CNN contributor Symone Sanders is facing some pretty stiff backlash from social media after her dismissive tweet of Black men’s opinions spurred by an op-ed about Kamala Harris.
The issues began when Sanders dismissively responded to an op-ed in the Miami New Times by former 2 Live Crew frontman Luther Campbell that says that Harris’ history as a district attorney in San Francisco would be a legitimate issue for black voters, particularly black men. Campbell has run a youth football league in his native Miami which he uses as a way to keep young black men off the streets and out of jail.
“Kamala Harris will have trouble persuading black voters to make her president in 2020,” Campbell wrote in the column. “First, the U.S. senator from California must explain why Donald Trump has a better prison-reform record than she had as the Golden State’s attorney general.”
“Though black voters want politicians who’ll put away thugs and killers terrorizing the neighborhood, they don’t support those who deny defendants rehabilitation and send them to prison for crimes they didn’t commit to line private prison companies’ pockets,” he added. Sanders, 29, apparently didn’t care much for what the former Uncle Luke said and dismissively tweeted the column out with a response for Campbell.
“Uncle Luke is no political mastermind or strategist,” Sanders tweeted. “Why do black men keep popping up with their unsolicited opinions about Kamala Harris?”
Sanders is a former press secretary to Independent Vermont Se. Bernie Sanders, who himself incurred the wrath of Black voters in 2016. Her response to Campbell and “black men,” which sounded similar to Tomi Lahren’s dismissive insults toward Cardi B., quickly earned her backlash from Black men and women.
“Unsolicited? Obviously, it was solicited — it’s in the paper,” comedian and podcast host Tim Black replied. “Men can speak Symone. I know you’d rather we didn’t unless it supports your opinions. Speech is available to us all, not just MSNBC contributors like you who weaponize gender.”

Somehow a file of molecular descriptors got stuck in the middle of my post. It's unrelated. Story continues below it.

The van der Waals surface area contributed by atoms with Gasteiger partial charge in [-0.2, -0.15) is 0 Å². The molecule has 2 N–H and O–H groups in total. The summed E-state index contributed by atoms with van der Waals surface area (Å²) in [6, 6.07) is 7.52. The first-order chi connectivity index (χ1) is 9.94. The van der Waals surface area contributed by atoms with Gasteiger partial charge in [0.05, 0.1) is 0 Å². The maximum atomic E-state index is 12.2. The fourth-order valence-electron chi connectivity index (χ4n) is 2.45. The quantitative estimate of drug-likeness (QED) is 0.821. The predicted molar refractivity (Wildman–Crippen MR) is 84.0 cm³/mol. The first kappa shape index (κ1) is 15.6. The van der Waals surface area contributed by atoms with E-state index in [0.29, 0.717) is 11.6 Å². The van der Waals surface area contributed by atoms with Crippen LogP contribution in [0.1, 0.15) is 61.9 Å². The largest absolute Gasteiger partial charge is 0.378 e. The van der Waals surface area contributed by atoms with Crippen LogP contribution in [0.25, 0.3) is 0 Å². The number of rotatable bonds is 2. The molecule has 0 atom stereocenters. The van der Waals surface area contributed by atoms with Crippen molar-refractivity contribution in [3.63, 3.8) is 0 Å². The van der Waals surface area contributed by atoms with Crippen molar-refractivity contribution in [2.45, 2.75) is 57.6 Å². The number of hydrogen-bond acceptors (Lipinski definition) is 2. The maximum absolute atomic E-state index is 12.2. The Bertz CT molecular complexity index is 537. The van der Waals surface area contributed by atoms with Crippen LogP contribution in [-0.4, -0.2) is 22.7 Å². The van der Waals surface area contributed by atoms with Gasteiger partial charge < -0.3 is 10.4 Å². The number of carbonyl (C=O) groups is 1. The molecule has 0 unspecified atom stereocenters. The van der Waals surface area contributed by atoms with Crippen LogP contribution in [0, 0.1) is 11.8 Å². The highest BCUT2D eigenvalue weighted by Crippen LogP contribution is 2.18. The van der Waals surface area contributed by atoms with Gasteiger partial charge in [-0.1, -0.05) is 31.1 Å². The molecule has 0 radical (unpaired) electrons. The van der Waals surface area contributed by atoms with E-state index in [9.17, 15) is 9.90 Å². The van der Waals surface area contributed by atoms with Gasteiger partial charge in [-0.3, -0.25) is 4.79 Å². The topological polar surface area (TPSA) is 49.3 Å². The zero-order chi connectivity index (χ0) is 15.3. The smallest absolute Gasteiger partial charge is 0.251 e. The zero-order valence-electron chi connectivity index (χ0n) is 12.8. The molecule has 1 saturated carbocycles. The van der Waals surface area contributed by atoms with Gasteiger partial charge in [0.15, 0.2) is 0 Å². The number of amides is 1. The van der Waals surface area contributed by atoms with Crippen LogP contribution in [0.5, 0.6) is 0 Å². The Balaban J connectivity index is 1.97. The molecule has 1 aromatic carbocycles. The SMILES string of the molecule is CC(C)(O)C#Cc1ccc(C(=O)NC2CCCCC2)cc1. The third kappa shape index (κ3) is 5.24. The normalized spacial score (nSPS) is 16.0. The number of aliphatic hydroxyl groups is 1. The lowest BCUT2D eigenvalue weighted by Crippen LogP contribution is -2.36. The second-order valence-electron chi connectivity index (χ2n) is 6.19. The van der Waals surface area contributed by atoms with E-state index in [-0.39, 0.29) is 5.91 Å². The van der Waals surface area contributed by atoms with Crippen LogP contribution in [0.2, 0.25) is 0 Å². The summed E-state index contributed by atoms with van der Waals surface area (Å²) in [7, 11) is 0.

Unsolicited? Obviously it was solicited it’s in the paper. Luke doesn’t own the paper. Men can speak Symone. I know you’d rather we didn’t unless it supports your opinions. Speech is available to us all not just MSNBC contributors like you who weaponize gender.
— Tim Black ™ (@RealTimBlack) February 5, 2019
Another tweeted: “Not once Ms Sanders did you refute @unclelukereal1’s article. We (Black men) see right through what is trying to be done. Kamala and those like her (you included I guess) are aligned with everyone but…BLACK MEN. It’s not gonna work.”
A number of Black women also went at Sanders.
I seen just as many Black Women share dissatisfaction with Kamala track record….(I know it’s trendy to pick on Black men right now though 🤷🏽♀️ ) plus with what Luke said…’Where the lie at’
— LeftHanded_Virgo✍ (@LeftHand_Virgo) February 6, 2019
Tangela Sears, an activist who leads the group Florida Parents of Murdered Children, tore into Sanders and said that she would confront Harris about her record whenever she visits Florida. Campbell responded by saying Sanders needs to start “cleaning this up” and chided her for attacking him personally.
“You shouldn’t have taken it personal,” he said. “I just attacked her policies not her personally. You attack me personally. Not good”
Good morning @SymoneDSanders start cleaning this up you have just awoken @TLSears the most powerful is activist African American Woman in the state of Florida. You shouldn’t have taken it personal I just attacked her policies not her personally you attack me personally not good https://t.co/tlPaNDNpA6
— Luther Luke Campbell (@unclelukereal1) February 8, 2019
Sanders responded by saying that her “unsolicited opinions” shot at Campbell came from his suggestion that Harris came to power through “having an affair” with former San Francisco Mayor Willie Brown, not her record.
“The misogyny and talking about her husband is unnecessary and beneath us all,” she tweeted. “I have seen these sentiments shared from Black men on Sen. Harris far too often. This has nothing to do with her record. It’s about something else that’s toxic.
“That has no place here and I’m not standing for it. Because today it’s Kamala tomorrow it’s another black woman. So I’m not silencing the voices of Black men – especially when it comes to political conversation – we need you,” she added. “Your voices are vital here, a critical convo about her record is key, but I implore you to engage in a high level conversation instead of stooping to the distasteful and frankly disappointing level of Uncle Luke.”